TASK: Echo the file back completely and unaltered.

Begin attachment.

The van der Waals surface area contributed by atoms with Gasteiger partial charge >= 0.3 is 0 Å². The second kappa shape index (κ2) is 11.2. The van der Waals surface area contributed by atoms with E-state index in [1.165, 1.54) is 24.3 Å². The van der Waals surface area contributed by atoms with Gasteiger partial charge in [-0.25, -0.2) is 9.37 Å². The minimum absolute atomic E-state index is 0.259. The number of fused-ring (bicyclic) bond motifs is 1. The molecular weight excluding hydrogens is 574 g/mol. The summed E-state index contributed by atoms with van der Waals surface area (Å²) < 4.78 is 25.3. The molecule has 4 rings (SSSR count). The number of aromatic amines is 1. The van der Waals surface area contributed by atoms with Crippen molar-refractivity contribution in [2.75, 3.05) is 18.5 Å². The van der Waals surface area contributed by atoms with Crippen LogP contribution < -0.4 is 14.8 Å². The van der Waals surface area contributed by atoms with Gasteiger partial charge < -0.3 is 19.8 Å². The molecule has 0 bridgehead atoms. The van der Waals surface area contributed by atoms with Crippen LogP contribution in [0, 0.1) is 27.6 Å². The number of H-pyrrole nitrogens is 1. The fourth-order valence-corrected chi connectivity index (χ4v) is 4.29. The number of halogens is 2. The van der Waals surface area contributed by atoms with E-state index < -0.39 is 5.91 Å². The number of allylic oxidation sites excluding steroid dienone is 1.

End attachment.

The van der Waals surface area contributed by atoms with Gasteiger partial charge >= 0.3 is 0 Å². The second kappa shape index (κ2) is 11.2. The van der Waals surface area contributed by atoms with E-state index in [1.165, 1.54) is 24.3 Å². The van der Waals surface area contributed by atoms with Gasteiger partial charge in [-0.25, -0.2) is 9.37 Å². The minimum absolute atomic E-state index is 0.259. The number of fused-ring (bicyclic) bond motifs is 1. The molecular weight excluding hydrogens is 574 g/mol. The summed E-state index contributed by atoms with van der Waals surface area (Å²) < 4.78 is 25.3. The molecule has 4 rings (SSSR count). The number of aromatic amines is 1. The van der Waals surface area contributed by atoms with Crippen molar-refractivity contribution in [2.75, 3.05) is 18.5 Å². The van der Waals surface area contributed by atoms with Crippen LogP contribution < -0.4 is 14.8 Å². The van der Waals surface area contributed by atoms with Gasteiger partial charge < -0.3 is 19.8 Å². The molecule has 0 bridgehead atoms. The van der Waals surface area contributed by atoms with Crippen LogP contribution in [0, 0.1) is 27.6 Å². The number of H-pyrrole nitrogens is 1. The fourth-order valence-corrected chi connectivity index (χ4v) is 4.29. The number of halogens is 2. The van der Waals surface area contributed by atoms with E-state index < -0.39 is 5.91 Å². The number of allylic oxidation sites excluding steroid dienone is 1.